precedes j
, *j < *i
is false
.

There is enough space to hold all of the elements being copied. More formally, the requirement is that
[result, result + n)
is a valid range, where n
is the number of elements in the difference of the two input ranges.

[first1, last1)
and [result, result + n)
do not overlap.

[first2, last2)
and [result, result + n)
do not overlap.
For the second version:

[first1, last1)
is a valid range.

[first2, last2)
is a valid range.

[first1, last1)
is ordered in ascending order according to comp
. That is, for every pair of iterators i
and j
in [first1, last1)
such that i
precedes j
, comp(*j, *i)
is false
.

[first2, last2)
is ordered in ascending order according to comp
. That is, for every pair of iterators i
and j
in [first2, last2)
such that i
precedes j
, comp(*j, *i)
is false
.

There is enough space to hold all of the elements being copied. More formally, the requirement is that
[result, result + n)
is a valid range, where n
is the number of elements in the difference of the two input ranges.

[first1, last1)
and [result, result + n)
do not overlap.

[first2, last2)
and [result, result + n)
do not overlap.
Complexity
Linear. Zero comparisons if either [first1, last1)
or [first2, last2)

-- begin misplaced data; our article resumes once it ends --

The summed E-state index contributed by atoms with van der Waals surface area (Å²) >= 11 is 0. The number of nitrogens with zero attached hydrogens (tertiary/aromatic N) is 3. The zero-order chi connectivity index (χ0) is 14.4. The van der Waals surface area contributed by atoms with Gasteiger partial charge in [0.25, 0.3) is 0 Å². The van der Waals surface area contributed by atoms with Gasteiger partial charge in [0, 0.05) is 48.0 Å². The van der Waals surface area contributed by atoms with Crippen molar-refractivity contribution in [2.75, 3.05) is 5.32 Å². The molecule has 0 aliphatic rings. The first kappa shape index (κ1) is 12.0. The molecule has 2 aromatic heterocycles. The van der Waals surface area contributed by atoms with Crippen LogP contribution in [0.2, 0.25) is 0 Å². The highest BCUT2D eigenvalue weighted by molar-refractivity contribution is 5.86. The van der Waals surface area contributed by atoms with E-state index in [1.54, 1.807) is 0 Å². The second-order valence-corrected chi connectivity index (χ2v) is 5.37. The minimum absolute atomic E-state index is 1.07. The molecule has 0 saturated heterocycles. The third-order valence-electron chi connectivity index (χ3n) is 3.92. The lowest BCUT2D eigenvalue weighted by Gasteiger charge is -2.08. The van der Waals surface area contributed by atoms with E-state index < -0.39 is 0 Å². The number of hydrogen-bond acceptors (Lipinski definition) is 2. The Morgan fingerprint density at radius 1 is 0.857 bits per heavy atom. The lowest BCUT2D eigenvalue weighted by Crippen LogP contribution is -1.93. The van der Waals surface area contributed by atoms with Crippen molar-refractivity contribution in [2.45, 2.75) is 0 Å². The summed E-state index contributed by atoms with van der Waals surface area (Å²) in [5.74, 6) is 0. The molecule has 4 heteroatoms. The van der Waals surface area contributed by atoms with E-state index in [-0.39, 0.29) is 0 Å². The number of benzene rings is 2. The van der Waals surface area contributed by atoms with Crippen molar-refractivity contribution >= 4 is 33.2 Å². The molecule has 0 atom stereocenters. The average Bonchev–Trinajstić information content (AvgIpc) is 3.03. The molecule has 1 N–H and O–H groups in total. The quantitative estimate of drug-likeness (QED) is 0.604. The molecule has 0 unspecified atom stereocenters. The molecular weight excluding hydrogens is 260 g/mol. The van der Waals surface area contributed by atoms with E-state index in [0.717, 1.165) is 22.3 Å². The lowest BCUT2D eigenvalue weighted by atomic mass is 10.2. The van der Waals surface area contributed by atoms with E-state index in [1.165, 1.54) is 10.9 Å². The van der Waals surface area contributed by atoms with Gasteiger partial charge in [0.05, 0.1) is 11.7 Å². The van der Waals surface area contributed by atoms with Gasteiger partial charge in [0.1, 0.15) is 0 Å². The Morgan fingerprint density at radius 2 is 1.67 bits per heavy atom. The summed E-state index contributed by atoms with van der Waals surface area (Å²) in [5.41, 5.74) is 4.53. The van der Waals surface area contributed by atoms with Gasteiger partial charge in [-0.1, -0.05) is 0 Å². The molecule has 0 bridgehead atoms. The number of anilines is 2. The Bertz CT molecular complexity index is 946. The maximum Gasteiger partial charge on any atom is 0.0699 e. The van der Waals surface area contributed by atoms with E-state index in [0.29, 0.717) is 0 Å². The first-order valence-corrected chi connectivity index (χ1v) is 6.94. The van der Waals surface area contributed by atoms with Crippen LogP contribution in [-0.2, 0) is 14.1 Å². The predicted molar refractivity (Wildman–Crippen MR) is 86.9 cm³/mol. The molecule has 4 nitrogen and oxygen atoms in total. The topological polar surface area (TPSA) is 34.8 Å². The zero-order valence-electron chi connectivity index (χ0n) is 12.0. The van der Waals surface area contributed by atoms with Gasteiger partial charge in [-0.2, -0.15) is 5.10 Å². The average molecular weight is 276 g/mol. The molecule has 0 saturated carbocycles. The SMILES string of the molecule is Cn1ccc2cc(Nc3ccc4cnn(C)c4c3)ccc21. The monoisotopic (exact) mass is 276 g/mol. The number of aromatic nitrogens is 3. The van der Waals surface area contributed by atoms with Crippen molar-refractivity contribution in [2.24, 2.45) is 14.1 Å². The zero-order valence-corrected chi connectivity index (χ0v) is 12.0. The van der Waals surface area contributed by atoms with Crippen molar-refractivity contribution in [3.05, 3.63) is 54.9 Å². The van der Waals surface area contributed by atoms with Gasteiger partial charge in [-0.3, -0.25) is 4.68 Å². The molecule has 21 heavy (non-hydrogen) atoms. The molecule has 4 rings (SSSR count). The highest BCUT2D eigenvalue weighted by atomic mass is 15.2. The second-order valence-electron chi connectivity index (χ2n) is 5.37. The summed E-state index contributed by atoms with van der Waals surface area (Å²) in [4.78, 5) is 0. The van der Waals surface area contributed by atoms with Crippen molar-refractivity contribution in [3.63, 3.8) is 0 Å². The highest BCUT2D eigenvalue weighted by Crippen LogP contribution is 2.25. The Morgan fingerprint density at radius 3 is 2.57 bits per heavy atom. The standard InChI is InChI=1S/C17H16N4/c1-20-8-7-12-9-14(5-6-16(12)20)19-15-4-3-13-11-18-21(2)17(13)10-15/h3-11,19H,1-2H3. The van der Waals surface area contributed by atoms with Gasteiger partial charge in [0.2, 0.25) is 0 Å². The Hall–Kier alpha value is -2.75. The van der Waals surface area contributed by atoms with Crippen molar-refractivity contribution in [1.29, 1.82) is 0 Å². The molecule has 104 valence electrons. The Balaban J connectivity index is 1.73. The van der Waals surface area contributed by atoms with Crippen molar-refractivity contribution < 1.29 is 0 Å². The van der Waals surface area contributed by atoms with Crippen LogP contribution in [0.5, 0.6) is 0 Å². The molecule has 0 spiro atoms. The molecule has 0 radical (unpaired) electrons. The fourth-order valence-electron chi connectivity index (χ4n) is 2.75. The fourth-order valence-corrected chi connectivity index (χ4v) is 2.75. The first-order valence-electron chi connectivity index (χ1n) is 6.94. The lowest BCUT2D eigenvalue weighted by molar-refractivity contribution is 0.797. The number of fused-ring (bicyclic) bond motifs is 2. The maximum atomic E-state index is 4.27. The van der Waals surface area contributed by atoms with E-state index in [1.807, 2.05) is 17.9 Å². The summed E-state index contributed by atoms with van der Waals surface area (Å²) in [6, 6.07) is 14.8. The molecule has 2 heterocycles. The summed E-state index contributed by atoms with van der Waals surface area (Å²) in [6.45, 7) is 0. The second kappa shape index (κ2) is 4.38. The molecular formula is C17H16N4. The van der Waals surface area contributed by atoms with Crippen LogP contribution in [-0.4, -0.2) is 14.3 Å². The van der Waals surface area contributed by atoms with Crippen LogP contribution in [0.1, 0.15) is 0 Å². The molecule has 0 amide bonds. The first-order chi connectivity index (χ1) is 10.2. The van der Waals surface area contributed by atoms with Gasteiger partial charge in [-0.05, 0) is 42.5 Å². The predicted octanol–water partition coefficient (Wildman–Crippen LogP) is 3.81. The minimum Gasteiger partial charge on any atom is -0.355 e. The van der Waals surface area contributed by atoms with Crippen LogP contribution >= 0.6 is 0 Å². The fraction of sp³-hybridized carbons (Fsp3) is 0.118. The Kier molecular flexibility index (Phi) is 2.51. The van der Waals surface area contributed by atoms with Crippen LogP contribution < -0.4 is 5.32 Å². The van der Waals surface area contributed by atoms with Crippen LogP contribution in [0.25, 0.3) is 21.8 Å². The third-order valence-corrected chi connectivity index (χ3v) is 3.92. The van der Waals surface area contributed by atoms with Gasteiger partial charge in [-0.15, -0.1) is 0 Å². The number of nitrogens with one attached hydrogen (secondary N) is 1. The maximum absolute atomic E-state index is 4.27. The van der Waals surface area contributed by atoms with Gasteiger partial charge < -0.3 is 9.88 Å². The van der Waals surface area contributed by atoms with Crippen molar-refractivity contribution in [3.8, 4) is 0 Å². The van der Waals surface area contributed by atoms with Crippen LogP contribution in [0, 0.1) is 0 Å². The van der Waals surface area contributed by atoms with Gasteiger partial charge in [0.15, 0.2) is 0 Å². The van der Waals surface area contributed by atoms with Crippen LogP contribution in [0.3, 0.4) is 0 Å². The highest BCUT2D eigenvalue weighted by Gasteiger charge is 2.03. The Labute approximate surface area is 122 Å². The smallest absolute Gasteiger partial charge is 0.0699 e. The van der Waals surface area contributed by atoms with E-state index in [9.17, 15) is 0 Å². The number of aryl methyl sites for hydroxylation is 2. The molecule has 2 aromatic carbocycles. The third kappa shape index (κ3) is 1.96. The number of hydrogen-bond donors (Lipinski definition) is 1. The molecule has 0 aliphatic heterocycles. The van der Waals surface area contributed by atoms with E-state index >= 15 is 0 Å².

is empty, otherwise at most 2 * ((last1  first1) + (last2  first2))  1
comparisons.
Example
inline bool lt_nocase(char c1, char c2) { return tolower(c1) < tolower(c2); }
int main()
{
int A1[] = {1, 3, 5, 7, 9, 11};
int A2[] = {1, 1, 2, 3, 5, 8, 13};
char A3[] = {'a', 'b', 'b', 'B', 'B', 'f', 'g', 'h', 'H'};
char A4[] = {'A', 'B', 'B', 'C', 'D', 'F', 'F', 'H' };
const int N1 = sizeof(A1) / sizeof(int);
const int N2 = sizeof(A2) / sizeof(int);
const int N3 = sizeof(A3);
const int N4 = sizeof(A4);
cout << "Difference of A1 and A2: ";
set_difference(A1, A1 + N1, A2, A2 + N2,
ostream_iterator<int>(cout, " "));
cout << endl
<< "Difference of A3 and A4: ";
set_difference(A3, A3 + N3, A4, A4 + N4,
ostream_iterator<char>(cout, " "),
lt_nocase);
cout << endl;
}
The output is
Difference of A1 and A2: 7 9 11
Difference of A3 and A4: B B g H
Notes
[1] Even this is not a completely precise description, because the ordering by which the input ranges are sorted is permitted to be a strict weak ordering that is not a total ordering: there might be values x
and y
that are equivalent (that is, neither x < y
nor y < x
) but not equal. See the LessThanComparable requirements for a fuller discussion. The output range consists of those elements from [first1, last1)
for which equivalent elements do not exist in [first2, last2)
. Specifically, if the range [first1, last1)
contains m
elements that are equivalent to each other and the range [first2, last2)
contains n
elements from that equivalence class (where either m
or n
may be zero), then the output range contains the last max(m  n, 0)
of these elements from [first1, last1)
. Note that this precision is only important if elements can be equivalent but not equal. If you're using a total ordering (if you're using strcmp
, for example, or if you're using ordinary arithmetic comparison on integers), then you can ignore this technical distinction: for a total ordering, equality and equivalence are the same.
See also
includes
, set_union
, set_intersection
, set_symmetric_difference
, sort